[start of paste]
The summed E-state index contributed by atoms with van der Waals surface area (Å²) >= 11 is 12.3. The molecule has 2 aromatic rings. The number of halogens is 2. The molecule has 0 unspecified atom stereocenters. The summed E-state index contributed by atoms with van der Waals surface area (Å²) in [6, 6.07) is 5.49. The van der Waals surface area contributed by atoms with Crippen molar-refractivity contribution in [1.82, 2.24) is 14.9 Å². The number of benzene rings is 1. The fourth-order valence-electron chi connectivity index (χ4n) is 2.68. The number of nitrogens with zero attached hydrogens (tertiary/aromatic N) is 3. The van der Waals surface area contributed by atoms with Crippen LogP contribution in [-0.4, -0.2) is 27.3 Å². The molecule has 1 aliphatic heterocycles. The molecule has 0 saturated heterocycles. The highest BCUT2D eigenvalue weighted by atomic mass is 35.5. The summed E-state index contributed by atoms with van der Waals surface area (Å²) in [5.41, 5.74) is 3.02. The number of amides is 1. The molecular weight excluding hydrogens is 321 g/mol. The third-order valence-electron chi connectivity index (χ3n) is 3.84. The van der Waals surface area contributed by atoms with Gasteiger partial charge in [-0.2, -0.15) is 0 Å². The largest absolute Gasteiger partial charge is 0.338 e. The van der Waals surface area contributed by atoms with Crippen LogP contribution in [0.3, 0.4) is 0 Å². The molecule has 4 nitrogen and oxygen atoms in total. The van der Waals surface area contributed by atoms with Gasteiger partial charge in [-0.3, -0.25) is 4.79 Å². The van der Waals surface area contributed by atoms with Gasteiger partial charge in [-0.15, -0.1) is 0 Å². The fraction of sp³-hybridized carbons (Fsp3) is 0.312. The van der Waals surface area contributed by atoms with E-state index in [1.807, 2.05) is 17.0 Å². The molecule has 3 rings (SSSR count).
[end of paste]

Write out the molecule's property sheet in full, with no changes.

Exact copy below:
The summed E-state index contributed by atoms with van der Waals surface area (Å²) >= 11 is 12.3. The molecule has 2 aromatic rings. The number of halogens is 2. The molecule has 0 unspecified atom stereocenters. The summed E-state index contributed by atoms with van der Waals surface area (Å²) in [6, 6.07) is 5.49. The van der Waals surface area contributed by atoms with Crippen molar-refractivity contribution in [1.82, 2.24) is 14.9 Å². The number of benzene rings is 1. The fourth-order valence-electron chi connectivity index (χ4n) is 2.68. The number of nitrogens with zero attached hydrogens (tertiary/aromatic N) is 3. The van der Waals surface area contributed by atoms with Crippen LogP contribution in [-0.4, -0.2) is 27.3 Å². The molecule has 1 aliphatic heterocycles. The molecule has 0 saturated heterocycles. The highest BCUT2D eigenvalue weighted by atomic mass is 35.5. The summed E-state index contributed by atoms with van der Waals surface area (Å²) in [5.41, 5.74) is 3.02. The number of amides is 1. The molecular weight excluding hydrogens is 321 g/mol. The third-order valence-electron chi connectivity index (χ3n) is 3.84. The van der Waals surface area contributed by atoms with Gasteiger partial charge in [-0.2, -0.15) is 0 Å². The largest absolute Gasteiger partial charge is 0.338 e. The van der Waals surface area contributed by atoms with Crippen LogP contribution in [0.3, 0.4) is 0 Å². The molecule has 4 nitrogen and oxygen atoms in total. The van der Waals surface area contributed by atoms with Gasteiger partial charge in [-0.3, -0.25) is 4.79 Å². The van der Waals surface area contributed by atoms with Gasteiger partial charge in [-0.15, -0.1) is 0 Å². The fraction of sp³-hybridized carbons (Fsp3) is 0.312. The van der Waals surface area contributed by atoms with E-state index in [1.807, 2.05) is 17.0 Å². The molecule has 3 rings (SSSR count).